It seemed a little strange to step off of a bus in Two Harbors, MN knowing that my mode of transportation back to Duluth was by foot. Fortunately, the weather was perfect for a long run. Cloudy, 50 degrees and a nice tailwind.
The massive crowd of marathoners arrived primarily by bus and train. I ran into a few of the people who I run with at the local running store and chatted a bit before getting in line for the biff. As I was in the biff, they started singing the Star-Spangled Banner. Yikes!
I quickly made my way to the starting line which, by this time, was absolutely packed. The only entrance I could find was at the back which meant that you had to meander your way past the slower pace groups to get to the faster ones. It might be the only time that I was glad not to be a 2:30 marathoner. The 4:30 pacer was as far as I could get so I just went with it.
The race started and we were off! I started running at a pace of 9:15 min./mile and working my way through the crowd. It was hilarious to see all of the runners openly relieving themselves on the roadside for the first few miles. Women darting in and out of the woods and groups of men just standing in the ditch.
I caught up to the 4 hour pacer and settled in just behind the group that surrounded her. The 4 hour pace is just over 9 min./mile which seemed really slow but after my first two marathons, I knew that pushing the pace at this point was a bad idea.
At mile 10, I started to push the pace a little harder. Once I was a few minutes ahead of the 4 hour pacer, it was obvious that I should have running at this pace all along. People like to hover around that pacers and they attract crowds. Now I had all kinds of elbow room so I settled in on an 8:50 pace. The miles flew by. You could hear the waves from Lake Superior crashing on the shore and on occasional horn from a ship somewhere out in the fog. By mile 18 everything was still going as planned and I felt great.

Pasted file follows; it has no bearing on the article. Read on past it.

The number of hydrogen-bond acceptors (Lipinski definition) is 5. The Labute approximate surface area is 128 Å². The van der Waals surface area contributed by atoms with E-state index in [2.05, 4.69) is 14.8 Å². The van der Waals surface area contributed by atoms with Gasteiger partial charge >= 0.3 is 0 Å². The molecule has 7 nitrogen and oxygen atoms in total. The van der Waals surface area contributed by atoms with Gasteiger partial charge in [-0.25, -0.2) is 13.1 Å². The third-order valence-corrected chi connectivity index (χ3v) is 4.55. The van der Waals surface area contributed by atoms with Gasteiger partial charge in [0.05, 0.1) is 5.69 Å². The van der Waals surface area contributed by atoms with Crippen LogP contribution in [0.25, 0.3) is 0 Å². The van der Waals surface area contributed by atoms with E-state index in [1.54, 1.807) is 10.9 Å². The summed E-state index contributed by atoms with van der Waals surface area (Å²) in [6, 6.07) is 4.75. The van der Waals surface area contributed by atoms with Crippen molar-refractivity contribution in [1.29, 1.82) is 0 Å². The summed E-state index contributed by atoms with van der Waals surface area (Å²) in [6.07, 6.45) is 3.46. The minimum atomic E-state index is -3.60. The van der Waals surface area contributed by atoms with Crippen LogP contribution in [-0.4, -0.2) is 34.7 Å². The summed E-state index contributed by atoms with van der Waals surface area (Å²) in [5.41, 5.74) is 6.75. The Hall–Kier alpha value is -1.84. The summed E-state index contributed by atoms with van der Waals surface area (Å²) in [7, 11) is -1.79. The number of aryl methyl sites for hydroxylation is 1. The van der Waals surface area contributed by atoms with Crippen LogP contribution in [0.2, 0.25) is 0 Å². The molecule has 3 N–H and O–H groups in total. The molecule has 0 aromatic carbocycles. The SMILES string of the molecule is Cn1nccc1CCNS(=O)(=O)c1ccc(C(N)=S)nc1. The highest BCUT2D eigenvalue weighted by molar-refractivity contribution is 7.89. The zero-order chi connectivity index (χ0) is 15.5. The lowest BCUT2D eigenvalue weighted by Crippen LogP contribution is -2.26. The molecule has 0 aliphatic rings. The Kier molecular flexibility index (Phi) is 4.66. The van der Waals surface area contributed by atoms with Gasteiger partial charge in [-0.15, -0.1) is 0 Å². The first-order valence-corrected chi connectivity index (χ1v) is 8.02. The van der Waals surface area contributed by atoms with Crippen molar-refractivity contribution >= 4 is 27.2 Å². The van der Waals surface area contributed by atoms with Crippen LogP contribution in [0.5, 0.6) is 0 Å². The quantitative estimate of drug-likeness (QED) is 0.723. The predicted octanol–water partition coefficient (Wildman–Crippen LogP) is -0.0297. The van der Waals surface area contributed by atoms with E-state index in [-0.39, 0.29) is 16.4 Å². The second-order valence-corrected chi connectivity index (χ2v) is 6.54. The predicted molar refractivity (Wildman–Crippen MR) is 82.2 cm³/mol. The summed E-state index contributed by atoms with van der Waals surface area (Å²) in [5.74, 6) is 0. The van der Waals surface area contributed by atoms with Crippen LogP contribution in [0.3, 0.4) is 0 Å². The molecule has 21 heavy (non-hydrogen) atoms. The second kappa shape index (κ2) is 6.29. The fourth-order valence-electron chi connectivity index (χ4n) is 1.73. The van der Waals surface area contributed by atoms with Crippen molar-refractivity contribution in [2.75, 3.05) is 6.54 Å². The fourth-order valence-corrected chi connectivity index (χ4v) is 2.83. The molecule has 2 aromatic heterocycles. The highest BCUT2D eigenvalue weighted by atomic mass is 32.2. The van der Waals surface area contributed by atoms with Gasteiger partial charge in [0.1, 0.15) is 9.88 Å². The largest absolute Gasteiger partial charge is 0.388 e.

The first time that my legs showed any signs of fatigue wasn’t until around mile 19. Knowing that Lemon Drop hill was up ahead, I decided to back off the pace a little to conserve energy. There was a water stop just before Lemon Drop which I walked through and ate a Gu Roctane gel. I managed to run all of the way up the hill but once at the top, I began to feel really exhausted. Sometime shortly after that, we took a turn to the right and another hill appeared that I wasn’t anticipating. This one was a lot smaller but it got to me and I resorted to walking up it. This is where a made one of the biggest mistakes of the day. As I was walking and staring at the ground, the 4 hour pacer somehow slipped by unnoticed!
When I reached the top, I began running again. My Garmin said that my average pace since the start was at 8:57. Even with the walking, I was still on schedule to reach the 4 hour mark. My legs were really not interested in maintaining the same pace but I slowly managed to get back up to speed. Even though I was struggling, I could tell that nearly every runner in sight was also having difficulty and I was passing quite a few people.
As I approached mile 24, I spotted a pacer in the distance surrounded by a crowd of runners. This didn’t make any sense. I wasn’t running fast enough to finish in 3:45 but the 4:00 pacer was behind me. As I got closer I realized that somehow, I was once again behind the 4 hour pacer. If she was running at a 4 hour pace and I finished behind her, I would be over 4 hours!
With two miles to go, it was time to summon what little energy I had left and turn on the afterburners. The street was wide enough for my to get around the outside of the group just before a final series of turns. Everyone around was battling to finish under the 4 hour mark just like I was. My family saw me at mile 25 and cheered which got me to smile briefly. One runner in front of me couldn’t bend his legs but his friends started running alongside him and cheering him on. We all pressed on around curve after curve after curve. Each turn would provide hope that the finish was just around the corner but after rounding the corner, all you saw was yet another turn off in the distance. The last mile seemed like it was ten.
Finally, after a really sharp acute angle turn, the finish line was visible. I ran with everything I could muster but remembered that there would cameras at the finish and the photos last a lifetime. I crossed the finish line with my fists in the air as a sign of victory with a time of 3:58:15.